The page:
CHARLOTTE, N.C. — The lack of rainfall just keeps adding to our worsening drought conditions. The only good news is the growing season has come to an end so the impacts on agriculture are temporarily softened a bit compared to mid-summer.
The drought has its roots back in the Spring when we had very little rainfall. This set the stage for summer when we normally can't rely on consistent rainfall from the pop-up afternoon storms.
You combine that with the hotter weather and longer days and the soil and vegetation dries out much quicker than in the cool season.
Then Autumn hit and the lack of rainfall got worse. We had a very dry August that lead to a dry September and then a very dry but also hot October.
October was the 5th warmest on record but we also had less than a 2" rainfall deficit.
The impacts now are low lake and stream levels which in some areas like Union county have gotten to the point that some docks now have dry land around them. There are also several wells that are showing stress on the groundwater levels. Places like Mineral Springs and Lake Monore have seen 12-14" of below normal rainfall. Compared to last year the difference is closer to 20-25" when we had a very wet Autumn and start to Winter in 2020.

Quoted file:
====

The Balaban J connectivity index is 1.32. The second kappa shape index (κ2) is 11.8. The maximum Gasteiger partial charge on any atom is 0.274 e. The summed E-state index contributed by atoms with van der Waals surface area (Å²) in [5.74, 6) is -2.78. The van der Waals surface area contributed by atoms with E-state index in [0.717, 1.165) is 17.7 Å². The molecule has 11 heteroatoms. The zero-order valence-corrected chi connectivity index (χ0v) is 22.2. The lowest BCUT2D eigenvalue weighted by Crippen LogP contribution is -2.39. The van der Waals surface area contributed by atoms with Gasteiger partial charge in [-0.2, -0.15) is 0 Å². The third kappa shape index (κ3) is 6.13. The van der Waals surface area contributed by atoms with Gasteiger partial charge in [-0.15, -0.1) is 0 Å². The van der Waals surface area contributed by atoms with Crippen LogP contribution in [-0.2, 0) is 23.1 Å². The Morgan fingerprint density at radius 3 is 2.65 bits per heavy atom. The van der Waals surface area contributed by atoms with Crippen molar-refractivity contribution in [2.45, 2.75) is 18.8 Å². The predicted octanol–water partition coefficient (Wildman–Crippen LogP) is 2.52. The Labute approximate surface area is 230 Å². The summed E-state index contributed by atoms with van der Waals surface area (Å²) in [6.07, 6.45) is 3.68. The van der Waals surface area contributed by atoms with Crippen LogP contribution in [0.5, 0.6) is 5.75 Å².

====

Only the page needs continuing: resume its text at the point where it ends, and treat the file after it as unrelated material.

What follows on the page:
High Rock lake has also started to show lower water levels than at any point over the past three years. The problem is with a moderate La Nina developing for the upcoming winter the chances of seeing widespread rain remain low.
We currently need about 9-12" of rainfall to eliminate the current drought conditions in the Carolinas. The pattern doesn't favor above-average rainfall, quite the opposite with mild and dry conditions to persist for the upcoming winter and early into the next Spring.